Shall it be this?
Or shall it be that?
CARDINAL FRANCIS GEORGE'S STATEMENT OF THE CALIFORNIA COURT DECISION ON MARRIAGE
My take on it:
Catholic sexual morality is based upon Sacred Scripture, Tradition and natural law. It is also based upon becoming perfect as our heavenly Father is perfect. Thus our teachings are a challenge to growth in holiness. But because perfection is not to be attained in this world, most, if not all of us, fall short of the perfection required by Sacred Scripture and natural law. But we do not despair, for we have recourse to God's actual grace that motivates us to repent and seek forgiveness and reconciliation through the Church's Sacrament of Penance. Whatever we lack, God will make up! This is our everlasting hope.
One of the reasons Catholic teaching on sexuality is so controversial is because it is so extremely personal and touches us on the level of intimacy and privacy and goes to the core of who we are and how we relate.
The teachings of the Church on the various areas of sexual morality and gender roles are at the core of the culture wars promoted by the news and entertainment media, and the executive, legislative and judicial branches of world governments including those on the state and federal levels of the USA.
We all know how progressives in the Church and in secular society feel about the Church's teachings on birth control and abortion. We also know how they feel about the Church's teaching on the Sacraments of Matrimony and Holy Orders. While people may legitimately disagree with this, that or another aspect of Church teaching on sexuality, marriage and ordination and how the Church presents these, we are now seeing the Church ridiculed outright by many from within and outside the Church. All of this is motivated again by the mass media, both news and entertainment and those who push for the complete secularization of society. The judge who ruled in the California case went so far as to marginalize those who promote a "private" morality upon the whole of society by excluding a certain class of citizens of the right to marriage.
The Church and those who hold to her traditional sexual morality are being marginalized as bigots opposed to equal rights and equality. To be quite honest with you, I never thought I would be marginalized to the status of bigot for being a faithful Catholic. But now you have it. It will be a new form of martyrdom for those courageous enough to espouse an unambiguous Catholicism. How many will embrace it and how many will flee like those who renounced their Catholicism in the face of actual martyrdom by the secular Romans who threw them to the lions?
What do we do? Throw in the towel or fight like hell? Do we become shrill and obstinate or circle the wagons and do our own thing striving to be like a leaven in a world gone wild?
While Christians and others who accept the ancient, traditional understanding marriage should use every legal means available to keep marriage between one man and one woman, I think if this fails and the redefinition of marriage occurs in civil law, the Catholic Church should develop plan "B". Sometimes I think the Church should simply get out the the legal marriage business. By this I mean that we should in all ways uphold our traditional understanding of the Sacrament of Holy Matrimony but distinct from civil law. By this I mean that the Church would only recognize as valid those marriages considered sacramental and performed in the Church by an ordained minister, either deacon, priest or bishop and that the sacramentality of the marriage must be based upon the official recognition of the Church based upon the blessing received by the ordained minister, bishop, priest or deacon. The understanding of marriage as a holy sacrament would only be accorded to those Christian denominations with a valid priesthood and who themselves understand marriage as a Sacrament. In this way, civil marriage would not be recognized by the Church as a marriage at all, but only a legal partnership, a civil union which then allows for all of the legalities so many are seeking from the government. It would also streamline the Church's annulment procedure in that we would not recognize as sacramental the marriages of those denominations that do not have a sacramental understanding of Holy Matrimony or Holy Orders.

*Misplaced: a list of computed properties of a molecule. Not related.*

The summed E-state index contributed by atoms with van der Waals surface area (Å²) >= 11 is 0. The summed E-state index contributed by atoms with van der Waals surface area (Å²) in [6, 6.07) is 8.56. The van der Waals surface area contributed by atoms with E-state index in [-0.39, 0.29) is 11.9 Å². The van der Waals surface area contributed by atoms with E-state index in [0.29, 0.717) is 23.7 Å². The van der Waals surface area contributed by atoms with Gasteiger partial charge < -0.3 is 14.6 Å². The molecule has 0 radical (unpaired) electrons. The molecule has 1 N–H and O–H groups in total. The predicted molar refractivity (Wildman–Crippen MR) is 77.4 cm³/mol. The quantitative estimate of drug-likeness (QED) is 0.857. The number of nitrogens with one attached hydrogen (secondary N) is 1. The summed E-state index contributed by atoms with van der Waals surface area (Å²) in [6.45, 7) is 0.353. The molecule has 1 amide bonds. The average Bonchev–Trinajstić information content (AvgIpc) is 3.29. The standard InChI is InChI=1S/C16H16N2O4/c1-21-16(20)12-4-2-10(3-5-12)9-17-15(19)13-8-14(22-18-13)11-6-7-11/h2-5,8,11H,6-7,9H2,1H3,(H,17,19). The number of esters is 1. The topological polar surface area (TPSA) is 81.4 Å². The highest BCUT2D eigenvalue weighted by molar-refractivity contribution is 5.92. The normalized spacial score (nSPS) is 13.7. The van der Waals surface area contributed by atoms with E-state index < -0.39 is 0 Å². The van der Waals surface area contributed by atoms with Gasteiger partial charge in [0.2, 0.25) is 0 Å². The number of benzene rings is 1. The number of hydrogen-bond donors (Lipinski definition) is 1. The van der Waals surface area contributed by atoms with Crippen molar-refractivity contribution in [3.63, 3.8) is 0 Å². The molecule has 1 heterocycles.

In the Eastern Rite of the Catholic Church, it is necessary for validity that the priest offer a blessing of the marital vows. This is not the case, unfortunately, in the Latin Rite since Vatican II. Currently in the Latin Rite, marriage as a sacrament is supposedly preformed by the couple themselves which the ordained minister only witnesses and blesses. This allows for non-ordained people to witness a Sacramental Marriage when no ordained person is available. It even allows for sacramental marriages to occur through common law. This should be changed!
In order not to eschew civil law, a Church wedding and thus the Sacrament of Holy Matrimony would be celebrated after a couple has had the civil law aspect of marriage or what the Church would call a "civil union or partnership" recognized in a civil court. Once the Catholic couple presents their civil marriage documents to the Church, the Sacrament of Holy Matrimony can take place in a glorious Church wedding if there are no Church impediments.
What do you think?